NV Grande Alberone Black Bio Italy (£7.99, Aldi) Organically grown negroamaro, primitivo and malvasia nera grapes give this an extraordinary flavour of prune and raisin coupled with dark chocolate and coffee tones. 

There’s little detail on the label about where exactly this wine comes from in Italy but I’m betting it hails from the deep south on account of the staggeringly ripe flavours.

2016 Notte Rossa, Primitivo di Manduria Puglia, Italy (£11, M&S) Thanks to its high-quality fruit and the six months it spends in both French and American oak barrels, this is one of the most refined and impressive primitivos on our shelves. 

Nothing can disguise the calibre of this wine when it hits your glass. Drink it with rich, wintry dishes and you’ll be amazed at its complexity and finesse.

17. PORT

This class gave us a real surprise, with world-famous producer Graham’s emerging victorious, but the runners-up slots going to two great-value own-label wines. 

These three stunners are the only way to finish off a delicious dinner.

2013 Graham’s, Late Bottled Vintage Port Portugal (approx £13.50, reduced to £10 until 1 January, Waitrose; reduced to £9.50 until 1 January, Morrisons; reduced to £9.50 at time of publication, Asda; reduced to £9 until 1 January, Tesco) With dense black fruit and an indulgent texture, this will put a massive grin on your face.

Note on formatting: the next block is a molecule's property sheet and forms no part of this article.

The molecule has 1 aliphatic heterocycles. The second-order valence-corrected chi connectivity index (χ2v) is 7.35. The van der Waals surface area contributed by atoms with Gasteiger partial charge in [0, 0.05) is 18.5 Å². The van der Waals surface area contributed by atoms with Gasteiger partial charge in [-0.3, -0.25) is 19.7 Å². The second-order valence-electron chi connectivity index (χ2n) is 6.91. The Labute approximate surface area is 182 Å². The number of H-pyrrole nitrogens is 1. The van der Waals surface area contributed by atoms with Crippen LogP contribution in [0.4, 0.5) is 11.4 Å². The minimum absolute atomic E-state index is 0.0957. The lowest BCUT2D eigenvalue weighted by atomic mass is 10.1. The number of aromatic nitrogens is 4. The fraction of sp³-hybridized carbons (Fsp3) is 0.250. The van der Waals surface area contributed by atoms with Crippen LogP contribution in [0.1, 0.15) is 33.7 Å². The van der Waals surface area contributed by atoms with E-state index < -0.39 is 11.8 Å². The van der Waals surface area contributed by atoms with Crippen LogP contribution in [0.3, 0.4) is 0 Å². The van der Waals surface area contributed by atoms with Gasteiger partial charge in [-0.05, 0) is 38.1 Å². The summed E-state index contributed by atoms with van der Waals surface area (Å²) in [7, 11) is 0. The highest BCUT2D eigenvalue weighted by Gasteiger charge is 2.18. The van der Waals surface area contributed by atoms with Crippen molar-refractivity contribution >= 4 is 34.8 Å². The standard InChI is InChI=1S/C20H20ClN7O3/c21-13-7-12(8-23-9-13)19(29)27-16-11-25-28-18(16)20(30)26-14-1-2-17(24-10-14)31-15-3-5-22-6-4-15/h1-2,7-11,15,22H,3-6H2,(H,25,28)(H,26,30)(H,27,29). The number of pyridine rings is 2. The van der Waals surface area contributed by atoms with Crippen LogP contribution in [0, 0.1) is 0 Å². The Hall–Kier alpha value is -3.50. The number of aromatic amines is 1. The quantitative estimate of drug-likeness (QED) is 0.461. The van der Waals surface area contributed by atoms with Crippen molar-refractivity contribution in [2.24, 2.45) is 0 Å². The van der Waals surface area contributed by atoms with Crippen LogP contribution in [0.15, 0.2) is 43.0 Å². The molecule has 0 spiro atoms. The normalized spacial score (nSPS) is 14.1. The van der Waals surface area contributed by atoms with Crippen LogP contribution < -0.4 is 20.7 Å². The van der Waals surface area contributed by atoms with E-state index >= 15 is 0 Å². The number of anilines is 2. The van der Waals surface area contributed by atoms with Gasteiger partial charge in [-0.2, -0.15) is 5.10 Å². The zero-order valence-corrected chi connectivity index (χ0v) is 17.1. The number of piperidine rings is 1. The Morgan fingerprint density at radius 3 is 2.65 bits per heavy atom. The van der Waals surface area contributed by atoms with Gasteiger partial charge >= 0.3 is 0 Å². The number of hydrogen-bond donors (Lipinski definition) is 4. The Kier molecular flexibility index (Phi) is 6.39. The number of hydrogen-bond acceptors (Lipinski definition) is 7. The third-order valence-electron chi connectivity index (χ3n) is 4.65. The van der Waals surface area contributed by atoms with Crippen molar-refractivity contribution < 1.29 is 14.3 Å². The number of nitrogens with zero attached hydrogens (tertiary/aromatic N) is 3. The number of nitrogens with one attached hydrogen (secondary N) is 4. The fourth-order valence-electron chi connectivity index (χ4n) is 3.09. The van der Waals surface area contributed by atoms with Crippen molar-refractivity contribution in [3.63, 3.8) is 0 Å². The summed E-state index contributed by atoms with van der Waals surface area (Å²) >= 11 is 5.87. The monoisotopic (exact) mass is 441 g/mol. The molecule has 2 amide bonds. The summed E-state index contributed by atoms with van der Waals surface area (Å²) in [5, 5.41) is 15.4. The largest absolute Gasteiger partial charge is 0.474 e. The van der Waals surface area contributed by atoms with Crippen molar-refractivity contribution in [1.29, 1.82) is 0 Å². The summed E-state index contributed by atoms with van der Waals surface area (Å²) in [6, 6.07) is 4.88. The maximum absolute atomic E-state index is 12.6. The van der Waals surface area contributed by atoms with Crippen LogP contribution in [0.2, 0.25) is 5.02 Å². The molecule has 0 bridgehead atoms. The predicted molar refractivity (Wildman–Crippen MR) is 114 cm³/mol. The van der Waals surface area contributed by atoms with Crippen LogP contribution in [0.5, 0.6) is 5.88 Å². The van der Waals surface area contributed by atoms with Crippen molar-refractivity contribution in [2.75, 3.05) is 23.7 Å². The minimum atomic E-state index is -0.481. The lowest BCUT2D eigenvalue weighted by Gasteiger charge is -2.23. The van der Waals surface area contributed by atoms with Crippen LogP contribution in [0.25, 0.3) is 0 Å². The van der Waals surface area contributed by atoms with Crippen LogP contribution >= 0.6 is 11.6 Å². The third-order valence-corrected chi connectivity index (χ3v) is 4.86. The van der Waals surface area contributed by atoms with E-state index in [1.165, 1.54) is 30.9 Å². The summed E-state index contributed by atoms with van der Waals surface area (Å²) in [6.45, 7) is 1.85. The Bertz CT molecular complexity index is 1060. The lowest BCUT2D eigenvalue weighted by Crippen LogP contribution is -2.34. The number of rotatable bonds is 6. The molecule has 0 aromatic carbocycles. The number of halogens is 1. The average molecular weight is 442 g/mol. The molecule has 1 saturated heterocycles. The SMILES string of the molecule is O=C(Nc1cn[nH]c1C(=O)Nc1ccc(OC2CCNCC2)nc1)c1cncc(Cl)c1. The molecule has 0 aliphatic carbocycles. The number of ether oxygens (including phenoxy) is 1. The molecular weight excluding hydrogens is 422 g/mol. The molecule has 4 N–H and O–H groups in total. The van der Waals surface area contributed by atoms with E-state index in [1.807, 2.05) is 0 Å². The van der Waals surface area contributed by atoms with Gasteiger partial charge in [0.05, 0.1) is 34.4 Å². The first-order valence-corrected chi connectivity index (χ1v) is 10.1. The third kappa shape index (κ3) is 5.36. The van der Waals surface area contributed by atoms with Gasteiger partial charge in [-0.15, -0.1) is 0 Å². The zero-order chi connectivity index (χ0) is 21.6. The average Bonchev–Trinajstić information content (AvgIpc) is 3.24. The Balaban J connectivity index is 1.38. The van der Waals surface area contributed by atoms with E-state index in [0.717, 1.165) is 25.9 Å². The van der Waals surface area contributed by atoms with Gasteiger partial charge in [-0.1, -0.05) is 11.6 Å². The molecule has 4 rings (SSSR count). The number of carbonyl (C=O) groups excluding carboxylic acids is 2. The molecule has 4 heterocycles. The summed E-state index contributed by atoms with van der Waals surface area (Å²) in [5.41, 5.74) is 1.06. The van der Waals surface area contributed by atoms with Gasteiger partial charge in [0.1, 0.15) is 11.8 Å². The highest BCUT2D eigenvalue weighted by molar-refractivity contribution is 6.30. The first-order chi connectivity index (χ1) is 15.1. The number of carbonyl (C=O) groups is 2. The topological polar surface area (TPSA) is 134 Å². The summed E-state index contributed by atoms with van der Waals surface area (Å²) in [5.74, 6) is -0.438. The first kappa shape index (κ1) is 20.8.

Retailers are prone to offering deals, as you can see, so keep your eyes peeled.

NV Finest Reserve Port Portugal (£12, reduced to £10 until 31 December, M&S) Made by David Guimaraens, Taylors’ talented winemaker, this is suave and crammed with the sort of flavour usually found in much pricier ports. 

Aged for three years, it is mellow and at its peak of drinking now.

NV Morrisons Special Reserve Port Portugal (£8.20, Morrisons) This rewarding, epic-value port produced by the Symington family has all the classic flavours. 

You should have heard the judges’ gasps when I revealed the label – they all expected it to be a far more expensive bottle.